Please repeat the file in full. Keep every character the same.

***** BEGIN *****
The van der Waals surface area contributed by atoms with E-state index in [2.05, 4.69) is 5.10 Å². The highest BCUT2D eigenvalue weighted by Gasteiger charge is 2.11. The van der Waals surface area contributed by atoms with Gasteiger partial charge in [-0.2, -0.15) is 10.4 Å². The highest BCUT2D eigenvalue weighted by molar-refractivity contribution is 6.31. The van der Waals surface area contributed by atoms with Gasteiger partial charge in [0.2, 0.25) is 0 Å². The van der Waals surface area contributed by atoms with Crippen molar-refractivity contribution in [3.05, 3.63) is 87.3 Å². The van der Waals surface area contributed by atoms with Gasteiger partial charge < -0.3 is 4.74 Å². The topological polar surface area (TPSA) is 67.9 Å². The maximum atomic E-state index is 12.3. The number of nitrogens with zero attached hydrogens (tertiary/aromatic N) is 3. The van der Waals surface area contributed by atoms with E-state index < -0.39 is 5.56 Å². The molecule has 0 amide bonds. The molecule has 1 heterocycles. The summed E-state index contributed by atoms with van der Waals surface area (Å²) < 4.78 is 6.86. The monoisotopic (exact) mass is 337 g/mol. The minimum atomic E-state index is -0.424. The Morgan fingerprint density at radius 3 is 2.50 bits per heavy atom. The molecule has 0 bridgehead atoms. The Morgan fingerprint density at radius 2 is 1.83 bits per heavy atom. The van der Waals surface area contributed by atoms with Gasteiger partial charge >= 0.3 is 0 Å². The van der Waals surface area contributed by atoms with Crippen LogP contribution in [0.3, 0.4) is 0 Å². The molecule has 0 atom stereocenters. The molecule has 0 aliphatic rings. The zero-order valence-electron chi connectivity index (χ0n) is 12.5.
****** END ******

The van der Waals surface area contributed by atoms with E-state index in [2.05, 4.69) is 5.10 Å². The highest BCUT2D eigenvalue weighted by Gasteiger charge is 2.11. The van der Waals surface area contributed by atoms with Gasteiger partial charge in [-0.2, -0.15) is 10.4 Å². The highest BCUT2D eigenvalue weighted by molar-refractivity contribution is 6.31. The van der Waals surface area contributed by atoms with Gasteiger partial charge in [0.2, 0.25) is 0 Å². The van der Waals surface area contributed by atoms with Crippen molar-refractivity contribution in [3.05, 3.63) is 87.3 Å². The van der Waals surface area contributed by atoms with Gasteiger partial charge < -0.3 is 4.74 Å². The topological polar surface area (TPSA) is 67.9 Å². The maximum atomic E-state index is 12.3. The number of nitrogens with zero attached hydrogens (tertiary/aromatic N) is 3. The van der Waals surface area contributed by atoms with E-state index < -0.39 is 5.56 Å². The molecule has 0 amide bonds. The molecule has 1 heterocycles. The summed E-state index contributed by atoms with van der Waals surface area (Å²) < 4.78 is 6.86. The monoisotopic (exact) mass is 337 g/mol. The minimum atomic E-state index is -0.424. The Morgan fingerprint density at radius 3 is 2.50 bits per heavy atom. The molecule has 0 bridgehead atoms. The Morgan fingerprint density at radius 2 is 1.83 bits per heavy atom. The van der Waals surface area contributed by atoms with Gasteiger partial charge >= 0.3 is 0 Å². The van der Waals surface area contributed by atoms with Crippen LogP contribution in [0.3, 0.4) is 0 Å². The molecule has 0 atom stereocenters. The molecule has 0 aliphatic rings. The zero-order valence-electron chi connectivity index (χ0n) is 12.5.